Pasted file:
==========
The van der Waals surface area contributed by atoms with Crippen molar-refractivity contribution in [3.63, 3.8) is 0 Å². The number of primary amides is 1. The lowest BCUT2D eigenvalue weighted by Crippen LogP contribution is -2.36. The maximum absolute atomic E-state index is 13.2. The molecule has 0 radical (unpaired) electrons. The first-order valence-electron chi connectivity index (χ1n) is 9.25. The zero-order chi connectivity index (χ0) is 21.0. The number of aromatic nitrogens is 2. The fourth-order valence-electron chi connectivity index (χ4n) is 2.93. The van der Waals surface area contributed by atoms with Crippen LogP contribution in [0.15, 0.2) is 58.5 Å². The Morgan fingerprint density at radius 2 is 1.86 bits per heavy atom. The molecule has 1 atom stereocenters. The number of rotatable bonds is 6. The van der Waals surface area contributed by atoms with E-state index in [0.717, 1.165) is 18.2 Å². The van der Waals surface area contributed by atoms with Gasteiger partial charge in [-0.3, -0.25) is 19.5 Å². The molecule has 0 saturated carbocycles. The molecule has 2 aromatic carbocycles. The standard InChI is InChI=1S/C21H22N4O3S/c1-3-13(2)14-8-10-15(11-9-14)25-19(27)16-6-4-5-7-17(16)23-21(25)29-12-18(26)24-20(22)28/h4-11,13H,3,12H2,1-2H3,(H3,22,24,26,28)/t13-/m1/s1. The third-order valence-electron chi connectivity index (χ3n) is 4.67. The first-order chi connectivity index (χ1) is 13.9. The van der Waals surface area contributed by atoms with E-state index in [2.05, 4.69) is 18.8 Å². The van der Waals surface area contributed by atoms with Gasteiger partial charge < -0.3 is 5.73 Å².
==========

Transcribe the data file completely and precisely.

The van der Waals surface area contributed by atoms with Crippen molar-refractivity contribution in [3.63, 3.8) is 0 Å². The number of primary amides is 1. The lowest BCUT2D eigenvalue weighted by Crippen LogP contribution is -2.36. The maximum absolute atomic E-state index is 13.2. The molecule has 0 radical (unpaired) electrons. The first-order valence-electron chi connectivity index (χ1n) is 9.25. The zero-order chi connectivity index (χ0) is 21.0. The number of aromatic nitrogens is 2. The fourth-order valence-electron chi connectivity index (χ4n) is 2.93. The van der Waals surface area contributed by atoms with Crippen LogP contribution in [0.15, 0.2) is 58.5 Å². The Morgan fingerprint density at radius 2 is 1.86 bits per heavy atom. The molecule has 1 atom stereocenters. The number of rotatable bonds is 6. The van der Waals surface area contributed by atoms with E-state index in [0.717, 1.165) is 18.2 Å². The van der Waals surface area contributed by atoms with Gasteiger partial charge in [-0.3, -0.25) is 19.5 Å². The molecule has 0 saturated carbocycles. The molecule has 2 aromatic carbocycles. The standard InChI is InChI=1S/C21H22N4O3S/c1-3-13(2)14-8-10-15(11-9-14)25-19(27)16-6-4-5-7-17(16)23-21(25)29-12-18(26)24-20(22)28/h4-11,13H,3,12H2,1-2H3,(H3,22,24,26,28)/t13-/m1/s1. The third-order valence-electron chi connectivity index (χ3n) is 4.67. The first-order chi connectivity index (χ1) is 13.9. The van der Waals surface area contributed by atoms with E-state index in [2.05, 4.69) is 18.8 Å². The van der Waals surface area contributed by atoms with Gasteiger partial charge < -0.3 is 5.73 Å².